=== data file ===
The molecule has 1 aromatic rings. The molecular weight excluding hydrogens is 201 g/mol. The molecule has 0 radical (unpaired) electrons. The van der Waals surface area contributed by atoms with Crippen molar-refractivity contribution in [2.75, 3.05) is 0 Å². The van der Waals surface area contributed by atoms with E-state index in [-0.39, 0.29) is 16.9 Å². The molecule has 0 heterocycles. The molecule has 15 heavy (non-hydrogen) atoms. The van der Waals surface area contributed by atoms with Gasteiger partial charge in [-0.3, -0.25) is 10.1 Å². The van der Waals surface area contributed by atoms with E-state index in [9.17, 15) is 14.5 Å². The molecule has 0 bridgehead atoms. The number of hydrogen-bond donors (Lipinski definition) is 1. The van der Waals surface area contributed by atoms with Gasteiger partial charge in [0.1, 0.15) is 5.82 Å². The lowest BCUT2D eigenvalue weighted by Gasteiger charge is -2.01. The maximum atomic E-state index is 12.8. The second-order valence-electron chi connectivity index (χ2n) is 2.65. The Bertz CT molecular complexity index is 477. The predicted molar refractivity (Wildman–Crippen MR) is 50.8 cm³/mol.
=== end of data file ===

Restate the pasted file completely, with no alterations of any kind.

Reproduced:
The molecule has 1 aromatic rings. The molecular weight excluding hydrogens is 201 g/mol. The molecule has 0 radical (unpaired) electrons. The van der Waals surface area contributed by atoms with Crippen molar-refractivity contribution in [2.75, 3.05) is 0 Å². The van der Waals surface area contributed by atoms with E-state index in [-0.39, 0.29) is 16.9 Å². The molecule has 0 heterocycles. The molecule has 15 heavy (non-hydrogen) atoms. The van der Waals surface area contributed by atoms with Gasteiger partial charge in [-0.3, -0.25) is 10.1 Å². The van der Waals surface area contributed by atoms with E-state index in [9.17, 15) is 14.5 Å². The molecule has 0 bridgehead atoms. The number of hydrogen-bond donors (Lipinski definition) is 1. The van der Waals surface area contributed by atoms with Gasteiger partial charge in [0.1, 0.15) is 5.82 Å². The lowest BCUT2D eigenvalue weighted by Gasteiger charge is -2.01. The maximum atomic E-state index is 12.8. The second-order valence-electron chi connectivity index (χ2n) is 2.65. The Bertz CT molecular complexity index is 477. The predicted molar refractivity (Wildman–Crippen MR) is 50.8 cm³/mol.